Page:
From the playground to the pool to the ballpark, science is all around us. Through its Everyday MySci activities, the Institute for School Partnership at Washington University in St. Louis helps parents nurture their child’s natural sense of curiosity, wonder and discovery.
University College, the professional and continuing education division of Arts & Sciences at Washington University in St. Louis, is now offering a 50 percent discount to full-time employees of St. Louis, Clayton and University City and their school districts. Charter school employees also are eligible.
Several schools in the St. Louis Public Schools district are piloting a new STEM (Science, Technology, Engineering and Math) curriculum and teacher training program called mySci Do. It’s modeled on mySci’s distribution protocol and was designed to apply those methods to technology education. mySci Do is funded by a grant from the Monsanto Fund, and developed by the ISP, Maryville University School of Education, The Little Bit Foundation and The Disruption Department.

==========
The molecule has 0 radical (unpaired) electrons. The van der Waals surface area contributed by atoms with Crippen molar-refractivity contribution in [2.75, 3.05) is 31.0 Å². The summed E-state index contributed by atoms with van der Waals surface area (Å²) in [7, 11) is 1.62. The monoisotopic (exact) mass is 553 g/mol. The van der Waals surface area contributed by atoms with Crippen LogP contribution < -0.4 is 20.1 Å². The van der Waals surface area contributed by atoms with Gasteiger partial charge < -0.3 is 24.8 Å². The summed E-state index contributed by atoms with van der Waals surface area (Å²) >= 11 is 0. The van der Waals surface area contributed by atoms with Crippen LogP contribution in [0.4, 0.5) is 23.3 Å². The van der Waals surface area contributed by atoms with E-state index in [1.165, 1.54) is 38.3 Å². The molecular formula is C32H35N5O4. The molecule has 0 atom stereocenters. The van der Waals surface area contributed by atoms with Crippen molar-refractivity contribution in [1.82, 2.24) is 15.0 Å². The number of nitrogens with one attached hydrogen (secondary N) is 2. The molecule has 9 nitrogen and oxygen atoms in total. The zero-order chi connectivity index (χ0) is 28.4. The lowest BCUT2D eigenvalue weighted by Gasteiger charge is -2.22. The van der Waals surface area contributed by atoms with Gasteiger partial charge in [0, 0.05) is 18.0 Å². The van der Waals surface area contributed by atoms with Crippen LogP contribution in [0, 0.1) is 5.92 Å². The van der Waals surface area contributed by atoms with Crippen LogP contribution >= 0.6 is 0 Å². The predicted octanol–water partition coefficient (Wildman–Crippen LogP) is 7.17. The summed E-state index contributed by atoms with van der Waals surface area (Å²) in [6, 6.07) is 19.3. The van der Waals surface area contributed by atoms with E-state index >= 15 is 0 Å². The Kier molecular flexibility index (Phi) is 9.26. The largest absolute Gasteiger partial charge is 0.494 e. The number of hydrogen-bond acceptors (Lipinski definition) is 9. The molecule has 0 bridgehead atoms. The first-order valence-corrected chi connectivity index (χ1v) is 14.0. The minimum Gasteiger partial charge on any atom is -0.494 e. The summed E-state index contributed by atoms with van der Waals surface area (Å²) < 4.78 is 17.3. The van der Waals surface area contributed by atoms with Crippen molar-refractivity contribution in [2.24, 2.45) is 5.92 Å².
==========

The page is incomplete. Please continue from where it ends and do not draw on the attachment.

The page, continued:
Washington University in St. Louis has admitted 50 rising high school sophomores to its innovative College Prep Program, a multiyear initiative that prepares high-achieving students with limited financial resources for college. The students represent public, private and charter schools from across the region. They will live and study on campus for three summers, participating in science labs, preparing their college essays and studying with top university faculty. Entering its fifth year, the program has track record of preparing high school students for college.